Oh, NO! ANOTHER Ethics Story That I Don’t Understand At All! EVERYTHING IS SEEMINGLY SPINNING OUT OF CONTROL!

Emory University Hospital in Georgia had scheduled kidney transplant surgery for a 2-year-old boy to take place on October 3. The organ donor, however, the boy’s father, Anthony Dickerson, violated his parole. Hospital administrators then postponed the surgery until Dickerson could comply with parole requirements for an additional three months.

The boy’s mother, Carmella Burgess, received a letter from the hospital that said Dickerson would be re-evaluated as a donor in January after it receives documentation of his success.

What warped reasoning is going into this decision? The boy’s health care needs are the same. The kidney being donated is the same. The father is still a willing donor. Why would the hospital care whether Dickerson had violated parole or not? Why would anything Dickerson did change the hospital’s medical duty to his son, or warrant postponing life and death surgery? So the father was discovered eating puppies. So he was found to be a convert to Isis. So he is caught saying nice things about Harvey Weinstein, Donald Trump or Satan. In fact, Dickerson violated parole in September and was charged with possession of a gun. So what?

“They’re making this about dad,” Burgess told the Atlanta Journal-Constitution. “It’s not about dad. It’s about our son.”

That seems to be an accurate analysis.

If anyone can explain how this can possibly be ethical conduct by the hospital, please do.

28 Comments

Filed under Bioethics, Childhood and children, Ethics Alarms Award Nominee, Ethics Dunces, Health and Medicine, Kaboom!, Law & Law Enforcement, Professions

28 responses to “Oh, NO! ANOTHER Ethics Story That I Don’t Understand At All! EVERYTHING IS SEEMINGLY SPINNING OUT OF CONTROL!

  1. Neil Dorr

    Jack,

    FRIENDLY CORRECTION:

    “… to take place on October 3 …”

    Then they’d better call Doc Brown on Mr. Peabody, because they’re running a little behind.

      • Neil Dorr

        I re-read it. They still missed the scheduled date.

        • Right. And the article says its been rescheduled for January. It was postponed before the third. See:

          The hospital “had scheduled kidney transplant surgery for a 2-year-old boy to take place on October 3. The organ donor, however, the boy’s father, Anthony Dickerson, violated his parole. [That is BEFORE that date] Hospital administrators then postponed the surgery until Dickerson could comply with parole requirements for an additional three months.

          That’s November, December, January. No DeLorean needed.

          • Neil Dorr

            I realized my mistake after you re-read it. So I correct myself that they still missed the scheduled date. Sorry, I thought you would pick up that I was being a smartass.

  2. In a discussion many years ago, did you not say that the criminal sentenced to death had forfeit his rights to donate his organs?

    https://ethicsalarms.com/2013/11/27/comment-of-the-day-ethics-quiz-the-kidneys-of-orlac/

    Or is the difference here the death sentence. That the death sentence in the former case still cuts off all function in society even organ donor ship and that presumptively the father in this latter case is not under penalty of death he still gets to donate organs?

    • You have a good memory. I also forgot that you issued a Comment of the Day on the topic.

      1. Parole isn’t a death sentence. The condemned have no rights to do anything.
      2. In the current case, the father was already the approved donor. In the other, there was no evidence that the recipients didn’t have other options.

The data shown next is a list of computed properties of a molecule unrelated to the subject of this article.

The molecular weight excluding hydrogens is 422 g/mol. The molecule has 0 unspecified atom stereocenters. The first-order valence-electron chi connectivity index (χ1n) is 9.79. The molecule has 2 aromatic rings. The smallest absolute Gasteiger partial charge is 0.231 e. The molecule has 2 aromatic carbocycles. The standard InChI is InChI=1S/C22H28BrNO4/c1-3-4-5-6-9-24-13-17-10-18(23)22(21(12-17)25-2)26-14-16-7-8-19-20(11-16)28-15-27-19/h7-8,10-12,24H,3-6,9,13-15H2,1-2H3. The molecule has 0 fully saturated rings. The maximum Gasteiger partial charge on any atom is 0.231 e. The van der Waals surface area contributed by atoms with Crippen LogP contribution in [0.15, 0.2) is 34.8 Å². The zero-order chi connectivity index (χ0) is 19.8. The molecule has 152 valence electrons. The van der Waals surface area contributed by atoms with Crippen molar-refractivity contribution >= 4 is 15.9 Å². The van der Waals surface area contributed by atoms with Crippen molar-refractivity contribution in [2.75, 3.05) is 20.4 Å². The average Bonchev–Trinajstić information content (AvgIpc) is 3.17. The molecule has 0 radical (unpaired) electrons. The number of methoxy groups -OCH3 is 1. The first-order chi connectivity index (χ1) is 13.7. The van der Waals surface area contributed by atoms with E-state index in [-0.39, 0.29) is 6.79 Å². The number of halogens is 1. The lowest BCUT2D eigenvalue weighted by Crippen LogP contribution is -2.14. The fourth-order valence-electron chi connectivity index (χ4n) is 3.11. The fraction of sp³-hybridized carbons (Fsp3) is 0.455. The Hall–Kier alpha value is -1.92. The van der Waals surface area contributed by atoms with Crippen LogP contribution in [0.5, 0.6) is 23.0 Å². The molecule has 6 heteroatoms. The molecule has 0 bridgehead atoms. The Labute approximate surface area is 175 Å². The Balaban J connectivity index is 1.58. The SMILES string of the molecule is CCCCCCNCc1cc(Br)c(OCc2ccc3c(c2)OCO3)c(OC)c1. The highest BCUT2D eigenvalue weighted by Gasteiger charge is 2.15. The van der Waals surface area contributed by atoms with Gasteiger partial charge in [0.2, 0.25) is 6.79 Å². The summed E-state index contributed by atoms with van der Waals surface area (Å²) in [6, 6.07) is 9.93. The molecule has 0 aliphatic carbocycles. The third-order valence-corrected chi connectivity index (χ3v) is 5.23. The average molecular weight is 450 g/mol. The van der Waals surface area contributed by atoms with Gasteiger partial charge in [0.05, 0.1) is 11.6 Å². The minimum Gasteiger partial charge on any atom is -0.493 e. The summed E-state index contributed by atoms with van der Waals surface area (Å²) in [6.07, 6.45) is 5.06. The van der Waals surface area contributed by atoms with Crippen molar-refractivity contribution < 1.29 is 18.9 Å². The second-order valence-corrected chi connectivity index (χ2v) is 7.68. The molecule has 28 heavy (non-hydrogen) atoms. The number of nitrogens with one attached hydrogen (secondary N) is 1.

3. As I mentioned, there was reason to doubt that the condemned prisoner was stalling.
      4. Parole means the father is free, which is far from Death Row.
      5. This case was the start of my gradual conclusion that John Kasich was a hopeless weenie.

      • I have phenomenal long term memory. Ask me about a conversation yesterday or someone I met two days ago… I’ll have no clue.

        Ask me about the same conversation or person 6 months or longer from now, and I’ll remember it with clarity and exactitude.

        A bit hyperbolic self-description, but more accurate than not.

        It’s a burden sometimes, especially in these discussions because I remember precisely where someone will say something in complete contradiction or seeming contradiction to something they concluded before, and I feel duty bound to seek out the exact quote I recall to make sure I haven’t forgotten. Those searches are sometimes very time consuming.

  3. Bethia

    I think, as usual, they are worried about lawsuits afterwards, if either/both die or have complications. Donors need to be healthy, recovery can be long and difficult for both parties to the transaction. If this donor has been using drugs, (just taking a wild guess here, no proof)…. as is unfortunately common with felons, his overall health and of course the organ may be compromised…making the surgery and then post-surgery more complicated…and then, he or his heirs are going to sue, another twisted version, alas, of the ghetto lottery! The hospital has rules about healthy donors for very good reasons, they do not want to pay out millions.

  4. One of the questions always asked by the United Blood Services is whether one had been in prison within the last 12 months. I think the risk of contracting something…virulent…in prison is considered high enough that incarceration raises serious flags. After all, it wouldn’t make much sense to give someone in desperate need of blood HIV or Hepatitis along with the transfusion.

    As always, I reserve the right to be WAY off base, but it could be the same scenario here. Parole violation often entails incarceration. Incarceration could lead to contracting unsavory diseases. It may be that three months clean of any parole violations corresponds to the minimum possible time for anything terrible in the father’s system to become detectable. This might actually be a reasonable precaution that is only looking toward the child’s well-being.

    • Interesting. But since he wasn’t going back into jail by October 3, why would this matter?